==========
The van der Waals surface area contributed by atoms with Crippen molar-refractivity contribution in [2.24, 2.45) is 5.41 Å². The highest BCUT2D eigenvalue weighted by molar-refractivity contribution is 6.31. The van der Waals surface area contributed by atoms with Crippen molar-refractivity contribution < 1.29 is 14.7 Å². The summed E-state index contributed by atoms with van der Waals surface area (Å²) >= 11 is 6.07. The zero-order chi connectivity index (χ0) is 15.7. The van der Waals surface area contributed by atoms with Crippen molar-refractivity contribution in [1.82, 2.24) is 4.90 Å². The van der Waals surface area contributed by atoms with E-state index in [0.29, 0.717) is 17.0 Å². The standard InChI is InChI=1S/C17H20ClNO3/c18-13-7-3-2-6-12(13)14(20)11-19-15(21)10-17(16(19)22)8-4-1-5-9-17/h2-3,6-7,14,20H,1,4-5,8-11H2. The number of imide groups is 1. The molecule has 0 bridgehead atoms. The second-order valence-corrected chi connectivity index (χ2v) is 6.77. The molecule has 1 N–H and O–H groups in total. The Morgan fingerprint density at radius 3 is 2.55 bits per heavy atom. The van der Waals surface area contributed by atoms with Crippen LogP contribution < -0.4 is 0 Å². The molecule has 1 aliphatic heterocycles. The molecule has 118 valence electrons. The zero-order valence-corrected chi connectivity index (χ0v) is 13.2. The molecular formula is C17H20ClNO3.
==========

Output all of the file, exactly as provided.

The van der Waals surface area contributed by atoms with Crippen molar-refractivity contribution in [2.24, 2.45) is 5.41 Å². The highest BCUT2D eigenvalue weighted by molar-refractivity contribution is 6.31. The van der Waals surface area contributed by atoms with Crippen molar-refractivity contribution < 1.29 is 14.7 Å². The summed E-state index contributed by atoms with van der Waals surface area (Å²) >= 11 is 6.07. The zero-order chi connectivity index (χ0) is 15.7. The van der Waals surface area contributed by atoms with Crippen molar-refractivity contribution in [1.82, 2.24) is 4.90 Å². The van der Waals surface area contributed by atoms with E-state index in [0.29, 0.717) is 17.0 Å². The standard InChI is InChI=1S/C17H20ClNO3/c18-13-7-3-2-6-12(13)14(20)11-19-15(21)10-17(16(19)22)8-4-1-5-9-17/h2-3,6-7,14,20H,1,4-5,8-11H2. The number of imide groups is 1. The molecule has 0 bridgehead atoms. The second-order valence-corrected chi connectivity index (χ2v) is 6.77. The molecule has 1 N–H and O–H groups in total. The Morgan fingerprint density at radius 3 is 2.55 bits per heavy atom. The van der Waals surface area contributed by atoms with Crippen LogP contribution < -0.4 is 0 Å². The molecule has 1 aliphatic heterocycles. The molecule has 118 valence electrons. The zero-order valence-corrected chi connectivity index (χ0v) is 13.2. The molecular formula is C17H20ClNO3.